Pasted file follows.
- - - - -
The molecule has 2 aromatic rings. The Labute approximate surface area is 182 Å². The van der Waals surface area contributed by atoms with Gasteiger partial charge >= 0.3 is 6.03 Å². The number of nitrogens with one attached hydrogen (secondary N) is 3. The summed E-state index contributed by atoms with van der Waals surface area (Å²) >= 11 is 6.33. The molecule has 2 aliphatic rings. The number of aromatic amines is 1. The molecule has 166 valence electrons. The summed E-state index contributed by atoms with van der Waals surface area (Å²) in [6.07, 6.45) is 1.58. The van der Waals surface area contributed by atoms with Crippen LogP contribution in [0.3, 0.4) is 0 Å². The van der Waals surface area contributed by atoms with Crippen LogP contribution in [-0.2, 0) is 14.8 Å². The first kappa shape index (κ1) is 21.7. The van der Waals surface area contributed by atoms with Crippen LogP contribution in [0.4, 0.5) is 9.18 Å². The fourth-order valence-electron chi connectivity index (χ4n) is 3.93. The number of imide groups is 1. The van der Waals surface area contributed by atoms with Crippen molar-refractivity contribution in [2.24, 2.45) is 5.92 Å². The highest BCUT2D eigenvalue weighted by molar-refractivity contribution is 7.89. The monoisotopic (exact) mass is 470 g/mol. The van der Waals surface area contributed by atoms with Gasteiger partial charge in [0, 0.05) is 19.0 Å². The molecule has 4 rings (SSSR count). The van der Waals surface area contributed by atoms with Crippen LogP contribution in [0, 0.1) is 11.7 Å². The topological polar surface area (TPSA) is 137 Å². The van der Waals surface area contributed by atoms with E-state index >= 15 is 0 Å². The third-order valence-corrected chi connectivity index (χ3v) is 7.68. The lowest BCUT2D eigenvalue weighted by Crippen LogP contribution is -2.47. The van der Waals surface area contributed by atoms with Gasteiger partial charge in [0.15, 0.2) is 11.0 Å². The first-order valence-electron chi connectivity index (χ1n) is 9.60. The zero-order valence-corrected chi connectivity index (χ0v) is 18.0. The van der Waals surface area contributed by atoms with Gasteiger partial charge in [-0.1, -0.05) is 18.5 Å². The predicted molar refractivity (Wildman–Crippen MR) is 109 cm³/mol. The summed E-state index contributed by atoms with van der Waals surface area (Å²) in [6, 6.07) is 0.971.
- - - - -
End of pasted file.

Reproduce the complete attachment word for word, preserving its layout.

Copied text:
The molecule has 2 aromatic rings. The Labute approximate surface area is 182 Å². The van der Waals surface area contributed by atoms with Gasteiger partial charge >= 0.3 is 6.03 Å². The number of nitrogens with one attached hydrogen (secondary N) is 3. The summed E-state index contributed by atoms with van der Waals surface area (Å²) >= 11 is 6.33. The molecule has 2 aliphatic rings. The number of aromatic amines is 1. The molecule has 166 valence electrons. The summed E-state index contributed by atoms with van der Waals surface area (Å²) in [6.07, 6.45) is 1.58. The van der Waals surface area contributed by atoms with Crippen LogP contribution in [0.3, 0.4) is 0 Å². The van der Waals surface area contributed by atoms with Crippen LogP contribution in [-0.2, 0) is 14.8 Å². The first kappa shape index (κ1) is 21.7. The van der Waals surface area contributed by atoms with Crippen LogP contribution in [0.4, 0.5) is 9.18 Å². The fourth-order valence-electron chi connectivity index (χ4n) is 3.93. The number of imide groups is 1. The van der Waals surface area contributed by atoms with Crippen molar-refractivity contribution in [2.24, 2.45) is 5.92 Å². The highest BCUT2D eigenvalue weighted by molar-refractivity contribution is 7.89. The monoisotopic (exact) mass is 470 g/mol. The van der Waals surface area contributed by atoms with Gasteiger partial charge in [0, 0.05) is 19.0 Å². The molecule has 4 rings (SSSR count). The van der Waals surface area contributed by atoms with Crippen LogP contribution in [0, 0.1) is 11.7 Å². The topological polar surface area (TPSA) is 137 Å². The van der Waals surface area contributed by atoms with E-state index >= 15 is 0 Å². The third-order valence-corrected chi connectivity index (χ3v) is 7.68. The lowest BCUT2D eigenvalue weighted by Crippen LogP contribution is -2.47. The van der Waals surface area contributed by atoms with Gasteiger partial charge in [0.15, 0.2) is 11.0 Å². The first-order valence-electron chi connectivity index (χ1n) is 9.60. The zero-order valence-corrected chi connectivity index (χ0v) is 18.0. The van der Waals surface area contributed by atoms with Gasteiger partial charge in [-0.1, -0.05) is 18.5 Å². The predicted molar refractivity (Wildman–Crippen MR) is 109 cm³/mol. The summed E-state index contributed by atoms with van der Waals surface area (Å²) in [6, 6.07) is 0.971.